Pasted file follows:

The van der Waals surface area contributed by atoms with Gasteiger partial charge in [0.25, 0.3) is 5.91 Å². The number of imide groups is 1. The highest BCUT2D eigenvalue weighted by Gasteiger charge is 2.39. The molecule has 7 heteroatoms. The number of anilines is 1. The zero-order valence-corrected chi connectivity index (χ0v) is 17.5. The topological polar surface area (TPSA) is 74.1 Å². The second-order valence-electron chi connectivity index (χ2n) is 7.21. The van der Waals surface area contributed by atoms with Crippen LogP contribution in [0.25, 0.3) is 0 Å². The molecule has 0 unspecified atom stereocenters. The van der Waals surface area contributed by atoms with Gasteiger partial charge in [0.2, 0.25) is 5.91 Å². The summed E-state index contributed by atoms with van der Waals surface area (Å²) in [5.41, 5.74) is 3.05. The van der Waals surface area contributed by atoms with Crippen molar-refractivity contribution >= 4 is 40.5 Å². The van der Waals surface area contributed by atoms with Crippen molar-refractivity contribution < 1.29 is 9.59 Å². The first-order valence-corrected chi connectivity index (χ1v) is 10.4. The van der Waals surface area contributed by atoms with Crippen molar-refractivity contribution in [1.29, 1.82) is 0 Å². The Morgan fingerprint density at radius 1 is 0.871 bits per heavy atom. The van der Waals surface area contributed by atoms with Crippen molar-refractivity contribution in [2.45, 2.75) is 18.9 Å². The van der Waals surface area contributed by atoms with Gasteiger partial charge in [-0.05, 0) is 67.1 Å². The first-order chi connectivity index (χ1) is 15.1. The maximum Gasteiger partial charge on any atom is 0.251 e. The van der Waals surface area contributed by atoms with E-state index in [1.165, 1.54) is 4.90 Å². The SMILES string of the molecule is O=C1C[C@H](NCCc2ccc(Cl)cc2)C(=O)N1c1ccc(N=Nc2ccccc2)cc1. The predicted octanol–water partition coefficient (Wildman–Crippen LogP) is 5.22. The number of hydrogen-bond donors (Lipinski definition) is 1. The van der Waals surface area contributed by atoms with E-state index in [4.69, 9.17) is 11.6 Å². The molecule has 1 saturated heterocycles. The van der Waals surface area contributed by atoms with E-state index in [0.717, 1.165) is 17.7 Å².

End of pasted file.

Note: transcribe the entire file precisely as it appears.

The van der Waals surface area contributed by atoms with Gasteiger partial charge in [0.25, 0.3) is 5.91 Å². The number of imide groups is 1. The highest BCUT2D eigenvalue weighted by Gasteiger charge is 2.39. The molecule has 7 heteroatoms. The number of anilines is 1. The zero-order valence-corrected chi connectivity index (χ0v) is 17.5. The topological polar surface area (TPSA) is 74.1 Å². The second-order valence-electron chi connectivity index (χ2n) is 7.21. The van der Waals surface area contributed by atoms with Crippen LogP contribution in [0.25, 0.3) is 0 Å². The molecule has 0 unspecified atom stereocenters. The van der Waals surface area contributed by atoms with Gasteiger partial charge in [0.2, 0.25) is 5.91 Å². The summed E-state index contributed by atoms with van der Waals surface area (Å²) in [5.41, 5.74) is 3.05. The van der Waals surface area contributed by atoms with Crippen molar-refractivity contribution >= 4 is 40.5 Å². The van der Waals surface area contributed by atoms with Crippen molar-refractivity contribution < 1.29 is 9.59 Å². The first-order valence-corrected chi connectivity index (χ1v) is 10.4. The van der Waals surface area contributed by atoms with Crippen molar-refractivity contribution in [1.29, 1.82) is 0 Å². The Morgan fingerprint density at radius 1 is 0.871 bits per heavy atom. The van der Waals surface area contributed by atoms with Crippen molar-refractivity contribution in [2.45, 2.75) is 18.9 Å². The van der Waals surface area contributed by atoms with Gasteiger partial charge in [-0.05, 0) is 67.1 Å². The first-order chi connectivity index (χ1) is 15.1. The maximum Gasteiger partial charge on any atom is 0.251 e. The van der Waals surface area contributed by atoms with E-state index in [1.165, 1.54) is 4.90 Å². The SMILES string of the molecule is O=C1C[C@H](NCCc2ccc(Cl)cc2)C(=O)N1c1ccc(N=Nc2ccccc2)cc1. The predicted octanol–water partition coefficient (Wildman–Crippen LogP) is 5.22. The number of hydrogen-bond donors (Lipinski definition) is 1. The van der Waals surface area contributed by atoms with E-state index in [4.69, 9.17) is 11.6 Å². The molecule has 1 saturated heterocycles. The van der Waals surface area contributed by atoms with E-state index in [0.717, 1.165) is 17.7 Å².